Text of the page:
Over the last six months, Lowe's (LOW) and Home Depot (HD) have appreciated by 34.9% and 36.7%, respectively. I find that they are still undervalued as the economy moves, albeit slowly, towards full employment. In this article, I will run you through some growth assumptions on Lowe's and what they mean for shareholder value.
In my DCF model on Lowe's, I make several assumptions: (1) 7.5% - 5% per annum growth over the next six years, (2) operating metrics in-line with historical metrics, (3) a perpetual growth rate of 2.5%, and (4) a discount rate of 9%. Based on these four assumptions, I find the fair value of the stock to be $40.45, implying 33.3% upside.
Perhaps the most important aspect to consider when implementing a DCF model is the sensitivity. My sensitivity analysis (which considers a variety of perpetual growth rates and discount rates) finds a standard deviation of $6.08, which is around 15% of my price target. Put differently, the company is not very sensitive to my assumptions. If we assume an 8% per annum growth rate over the explicitly projected time period, for example, fair value comes out $44.57, which is only 10% higher than what is expected for the 7.5% - 5% explicit per annum growth rate.
Ultimately, I find that the company is worth 12.2x my 2016 free cash flow projection. All of this falls within the context of strong overall performance:
Sales for the fourth quarter increased 11%, including the 53rd week, while comparable store sales were positive 3.4%. Comps were positive in all regions of the U.S., as well as in 13 of 16 product categories. Comp transactions increased 3.8% in the fourth quarter and comp average ticket decreased 0.4%. While gross margin contracted largely in line with our expectation, we had good operating expense control and delivered earnings per share of $0.26, exceeding our guidance for the quarter.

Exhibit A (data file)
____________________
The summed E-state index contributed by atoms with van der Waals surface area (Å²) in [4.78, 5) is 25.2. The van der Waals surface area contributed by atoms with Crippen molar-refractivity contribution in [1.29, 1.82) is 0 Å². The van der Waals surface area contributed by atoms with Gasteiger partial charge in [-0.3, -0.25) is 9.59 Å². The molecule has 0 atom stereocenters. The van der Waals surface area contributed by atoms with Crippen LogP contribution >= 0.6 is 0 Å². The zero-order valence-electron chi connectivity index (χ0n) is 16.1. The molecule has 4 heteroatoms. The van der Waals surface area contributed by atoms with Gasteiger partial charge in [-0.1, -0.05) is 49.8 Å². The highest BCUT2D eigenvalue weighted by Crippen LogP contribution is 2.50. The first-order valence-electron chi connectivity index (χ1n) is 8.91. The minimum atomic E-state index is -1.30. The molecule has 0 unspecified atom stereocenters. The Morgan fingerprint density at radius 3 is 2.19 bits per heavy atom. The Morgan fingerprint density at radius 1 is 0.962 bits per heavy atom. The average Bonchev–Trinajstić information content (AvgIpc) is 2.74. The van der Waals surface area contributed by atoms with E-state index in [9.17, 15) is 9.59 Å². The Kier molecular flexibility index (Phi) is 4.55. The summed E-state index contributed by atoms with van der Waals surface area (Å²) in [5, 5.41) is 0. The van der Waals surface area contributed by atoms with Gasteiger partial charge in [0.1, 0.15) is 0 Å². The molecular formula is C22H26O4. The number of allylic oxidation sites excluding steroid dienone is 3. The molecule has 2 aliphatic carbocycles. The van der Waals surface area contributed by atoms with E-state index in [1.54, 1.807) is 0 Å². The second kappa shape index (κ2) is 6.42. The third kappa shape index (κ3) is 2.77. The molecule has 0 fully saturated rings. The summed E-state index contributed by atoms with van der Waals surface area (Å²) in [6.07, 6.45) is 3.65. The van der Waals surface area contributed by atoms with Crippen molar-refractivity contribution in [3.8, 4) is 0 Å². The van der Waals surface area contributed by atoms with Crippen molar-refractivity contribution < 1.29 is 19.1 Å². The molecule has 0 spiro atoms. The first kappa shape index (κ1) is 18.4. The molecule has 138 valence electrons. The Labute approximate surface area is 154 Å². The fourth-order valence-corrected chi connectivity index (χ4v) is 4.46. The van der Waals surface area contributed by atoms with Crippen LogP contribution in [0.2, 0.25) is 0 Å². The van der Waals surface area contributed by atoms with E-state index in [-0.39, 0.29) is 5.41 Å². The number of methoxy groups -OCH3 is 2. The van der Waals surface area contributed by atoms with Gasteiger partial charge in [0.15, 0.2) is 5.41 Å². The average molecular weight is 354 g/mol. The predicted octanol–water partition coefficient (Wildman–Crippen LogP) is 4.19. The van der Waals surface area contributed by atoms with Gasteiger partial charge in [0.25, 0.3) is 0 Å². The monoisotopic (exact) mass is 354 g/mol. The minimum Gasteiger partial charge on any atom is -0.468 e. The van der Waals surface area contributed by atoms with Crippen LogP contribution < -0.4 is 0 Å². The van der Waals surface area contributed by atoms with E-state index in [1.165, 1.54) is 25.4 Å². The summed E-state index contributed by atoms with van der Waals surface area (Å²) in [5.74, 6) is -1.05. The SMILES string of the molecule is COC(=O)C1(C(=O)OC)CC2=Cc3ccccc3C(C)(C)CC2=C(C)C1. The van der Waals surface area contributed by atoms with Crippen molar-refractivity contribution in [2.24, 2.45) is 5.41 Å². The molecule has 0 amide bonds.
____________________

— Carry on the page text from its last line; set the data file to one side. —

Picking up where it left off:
Delivering on our commitment to return excess cash to shareholders, in the fourth quarter, we repurchased $500 million or 20.7 million shares and paid $177 million in dividends. Overall, I'm encouraged by the progress we made in 2011 toward delivering better customer experiences and transforming our business to drive long-term sales growth and increased profitability and shareholder value.
From a multiples perspective, Lowe's comes across as an attractive growth stock. It trades at a respective 21.4x and 13.4x past and forward earnings versus 20.2x and 15.3x for Home Depot.
Home Depot has shown a competitive edge over Lowe's with the latter closing stores nearest to its competitor. While Home Depot is a safer pick, it has less of a value gap at this point. (1) Factoring in a 14.6% per annum growth rate over the next six years while (2) holding operating metrics at historical levels, (3) assuming a 2.5% perpetual growth rate, and (4) discounting backwards by a WACC of 9% yields a fair value figure of $62.79 for 25.3% upside. Home Depot has considerably less capex than Lowe's at the current moment and only trades at around 10x my 2016 free cash flow projection. With the stock offering a dividend yield of 2.3% and much lower volatility than Lowe's, Home Depot is better for risk-averse investors. For value investors, however, this is a greater discount to intrinsic value at Lowe's.
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